The military tutelage system has been yet another struggle, marked by the April 27, 2007 “e-memorandum” statement that was released online by the Turkish Armed Forces (TSK) that focused on secularism against the AK Party. The move drew huge reactions from the AK Party, which underlined that it was “undemocratic” to have such a stance against the government.
The AK Party was also hit with a closure case the following year that eventually failed. On March 14, 2008, a petition to shut down the party and forbid 71 of its members, including Erdoğan, from participating in politics for five years was presented to the Constitutional Court. On July 30, 2008, the case was dismissed because the necessary majority to approve such a decision was not met among the judges of the high court.
On Feb. 7, 2012, former prosecutor Sadrettin Sarıkaya, who would later be linked to the Gülenist Terror Group (FETÖ), had sought to summon Hakan Fidan, the director of the National Intelligence Organization (MIT), to the court for "testimony" in 2012, sparking a crisis. This move later turned out to be a plot by FETÖ to implicate state officials on trumped-up charges and imprison them in order to seize power. Erdoğan, prime minister at the time, prevented Fidan from going to court where he would likely have been charged with aiding the PKK terrorist group in a case regarding the alleged audio recordings of MIT officials holding talks with senior PKK militants.
Yet another difficulty was also right around the corner as the Gezi Park protests erupted on May 28, 2013, costing the country $50 billion (TL 102 billion) in financial losses. Hundreds of thousands of people marched in Istanbul in what began as a peaceful protest against a plan to build a replica of an Ottoman barracks at the park at Taksim Square. Following a harsh response by the police, which can now be blamed on FETÖ, the protests turned into nationwide demonstrations and riots against Erdoğan's government.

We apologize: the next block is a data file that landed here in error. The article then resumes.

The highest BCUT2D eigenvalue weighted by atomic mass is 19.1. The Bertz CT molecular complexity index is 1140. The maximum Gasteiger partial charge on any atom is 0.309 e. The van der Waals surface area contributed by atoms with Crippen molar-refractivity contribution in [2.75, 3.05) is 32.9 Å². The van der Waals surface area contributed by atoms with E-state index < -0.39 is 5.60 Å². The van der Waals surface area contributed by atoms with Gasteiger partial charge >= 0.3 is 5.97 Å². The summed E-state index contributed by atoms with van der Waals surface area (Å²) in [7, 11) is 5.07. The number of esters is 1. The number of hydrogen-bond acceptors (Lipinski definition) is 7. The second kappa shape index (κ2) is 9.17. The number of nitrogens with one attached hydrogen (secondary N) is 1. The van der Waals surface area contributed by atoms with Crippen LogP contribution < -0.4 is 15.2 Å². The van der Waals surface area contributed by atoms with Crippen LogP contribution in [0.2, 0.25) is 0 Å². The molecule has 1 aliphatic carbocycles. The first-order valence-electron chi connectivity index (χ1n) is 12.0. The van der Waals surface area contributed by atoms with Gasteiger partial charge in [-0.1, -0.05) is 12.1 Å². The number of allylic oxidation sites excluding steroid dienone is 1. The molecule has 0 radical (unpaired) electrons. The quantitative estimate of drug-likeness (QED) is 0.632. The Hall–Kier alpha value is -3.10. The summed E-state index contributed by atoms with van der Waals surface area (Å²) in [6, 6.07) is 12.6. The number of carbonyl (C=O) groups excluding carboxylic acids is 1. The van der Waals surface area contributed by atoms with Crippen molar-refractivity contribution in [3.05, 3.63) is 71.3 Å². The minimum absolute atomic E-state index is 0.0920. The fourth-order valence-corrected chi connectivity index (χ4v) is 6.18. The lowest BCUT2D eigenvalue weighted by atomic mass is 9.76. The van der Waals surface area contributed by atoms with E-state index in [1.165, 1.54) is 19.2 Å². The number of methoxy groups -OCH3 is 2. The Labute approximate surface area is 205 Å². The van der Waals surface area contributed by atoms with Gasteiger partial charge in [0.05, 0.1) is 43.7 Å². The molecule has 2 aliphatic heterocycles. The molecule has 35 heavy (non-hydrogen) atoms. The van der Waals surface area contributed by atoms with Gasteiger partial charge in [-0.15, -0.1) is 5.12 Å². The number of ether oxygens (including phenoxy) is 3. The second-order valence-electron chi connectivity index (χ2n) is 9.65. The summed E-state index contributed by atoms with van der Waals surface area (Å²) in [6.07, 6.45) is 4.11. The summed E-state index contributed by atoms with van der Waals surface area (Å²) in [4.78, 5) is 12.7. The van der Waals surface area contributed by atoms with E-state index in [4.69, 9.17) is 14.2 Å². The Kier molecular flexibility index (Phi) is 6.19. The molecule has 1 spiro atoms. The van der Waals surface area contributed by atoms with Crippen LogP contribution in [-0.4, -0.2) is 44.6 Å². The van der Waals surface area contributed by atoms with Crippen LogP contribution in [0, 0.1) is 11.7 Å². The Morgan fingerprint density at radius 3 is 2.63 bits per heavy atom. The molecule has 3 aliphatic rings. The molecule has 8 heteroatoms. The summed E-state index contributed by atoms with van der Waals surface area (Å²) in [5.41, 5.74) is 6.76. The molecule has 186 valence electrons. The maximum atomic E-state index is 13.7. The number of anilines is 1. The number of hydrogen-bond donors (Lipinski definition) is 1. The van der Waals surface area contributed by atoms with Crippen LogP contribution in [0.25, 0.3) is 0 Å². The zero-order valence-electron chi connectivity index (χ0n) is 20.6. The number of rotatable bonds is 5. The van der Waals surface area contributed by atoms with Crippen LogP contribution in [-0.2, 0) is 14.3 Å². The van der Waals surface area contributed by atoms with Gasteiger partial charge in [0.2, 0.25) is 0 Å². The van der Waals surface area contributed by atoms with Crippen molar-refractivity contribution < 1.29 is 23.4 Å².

At least 10 protesters and one police officer died during clashes or events related to the protests while thousands of others were injured.
Terrorist groups, including the PKK and the far-left DHKP-C, also jumped in on the occasion, attacking security forces or taking part in the rioting.
Soon after, FETÖ revealed its true nature, executing its first large-scale plot. On Dec. 17, 2013, the so-called “corruption inquiry” was launched by FETÖ in a judicial operation against the government. In the scheme, investigations were launched against the children of various state officials, including Erdoğan’s son, Bilal Erdoğan. Still, the operation did minimal harm to the government, and on Aug. 10, 2014, Erdoğan became the first president of the country elected through a popular vote, while then-Foreign Minister Ahmet Davutoğlu became the head of the AK Party.